MARK: So I think that's a great example of what you said earlier about explainable AI, being able to actually have the AI explain why it made this prediction-- or rather, how it made this prediction, and what it's thinking the different pieces are. And that kind of plays into what you mentioned just a little while ago about human in the loop, right? The ML does the work, and then it goes to a human so a human can kind of figure out why the ML thinks it's that way and then ultimately, hopefully, get these kind of things detected in people much earlier.
DALE: Yeah, definitely. Actually, it's funny that you bring up human in the loop, because in the case of medical diagnosis, I think, to be fair, it's really algorithm in the loop, human being doctor driving the process. But often we talk about human in the loop for machine learning. A lot of people don't maybe understand this if they're not familiar with the field. But machine learning models make predictions that are always just predictions. They're probabilistic guesses.
So even if you have a really, really high-quality model that's right most of the time, it wouldn't be an error or a bug if it sometimes made mistakes. That's just the nature of probability, right? So sometimes we want to use machine learning in a setting where it's really critical that we have no errors, or at least we don't have any performance that could be possibly worse than a human being.
Like, for example, let's say that you have a form that somebody has filled out with their medical history. We can use an algorithm to look at that form and scan it to put it in a database, sort of like the same way you might scan your credit card to put it into an app. But if you take a picture of your credit card, and you know it goes into Venmo or whatever, and there are some mistakes, it's not a big deal. You try to submit the credit card. It says there's an error. And then you, the person, go back and correct it, right?
But with something like health care data entry, it's really critical that the algorithm doesn't make a mistake that anybody passes over. So the idea of human in the loop is you have this pipeline where a lot of the process is automated, but there's always a human being there to check for errors and make sure that the quality is really high. The AI, in a way, is just speeding up the process for the human being.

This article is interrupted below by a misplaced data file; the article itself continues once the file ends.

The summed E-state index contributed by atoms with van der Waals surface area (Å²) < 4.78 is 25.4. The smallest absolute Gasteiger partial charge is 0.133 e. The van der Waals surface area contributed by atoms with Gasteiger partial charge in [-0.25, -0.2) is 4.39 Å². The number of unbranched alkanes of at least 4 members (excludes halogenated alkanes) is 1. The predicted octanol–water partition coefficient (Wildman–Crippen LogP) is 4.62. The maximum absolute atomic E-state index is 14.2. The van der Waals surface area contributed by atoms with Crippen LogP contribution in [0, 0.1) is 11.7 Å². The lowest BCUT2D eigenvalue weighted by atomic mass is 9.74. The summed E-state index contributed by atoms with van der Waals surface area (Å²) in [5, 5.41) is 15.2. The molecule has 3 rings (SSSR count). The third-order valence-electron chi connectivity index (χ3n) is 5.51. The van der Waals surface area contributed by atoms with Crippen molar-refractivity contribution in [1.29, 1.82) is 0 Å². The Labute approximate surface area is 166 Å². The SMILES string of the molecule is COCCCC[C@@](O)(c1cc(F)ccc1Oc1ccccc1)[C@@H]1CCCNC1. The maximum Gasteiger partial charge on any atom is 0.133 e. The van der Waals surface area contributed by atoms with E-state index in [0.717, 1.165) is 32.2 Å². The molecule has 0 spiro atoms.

GABI: With all these medical applications of ML in the field, how Cloud help transform it?
DALE: Well, one of the biggest problems that health care hospitals and doctors and clinicians face is dealing with their data. For a long time, the majority of medical data was sent through things like faxes on physical pieces of data. And it's only over the past 10 years that most of this data has become digital. But even though a lot of medical data is now digital, that doesn't mean it's in a format that is easy to share. It's this problem of interoperability, one which, if we can solve, promises we could do lots of things, from simply making sure all of your doctors are up to date on all of the tests and the diagnoses is that you've received, to more sophisticated stuff like training models.
GABI: I see that one of the ways that people are using, it's normalizing the data to be able to train models, to be able to exchange with other doctors. Do you have more information about that?
DALE: Yeah, so one of the main things that we'd like to do-- so this data is across different hospitals and doctors' offices in all these different formats. One thing that we would like to do, even if we can't make all the data completely in the same format, is just some sort of way of holding the data so that we can build applications around it, right? Sort of like it doesn't matter if you're using Internet Explorer or Chrome, we can both view HTML the same way. Is there something like that that can at least let us program better for medical data?
The most popular protocol is called FHIR, the Fast Health care Interoperability Resource, or F-H-I-R. So it's a data model that's designed for being used on the web. So that's really helped with our processing. For example, at Google, open sourced a protocol buffer version of FHIR so that you can develop-- you know, wherever you would use a proto, you can use the Google FHIR proto.
MARK: And of course, I mean, one of the biggest benefits to everybody kind of getting on the same platform is that it lets people worry a lot less about the interoperability or really trying to translate from one side to another, and instead, everybody just being able to build on that framework, right?
DALE: Yeah. And I would say FHIR is not perfect. It doesn't force everybody to encode data exactly the same way. It just is maybe the first step in getting there.
MARK: So can you talk a little bit more about the Google Health care API?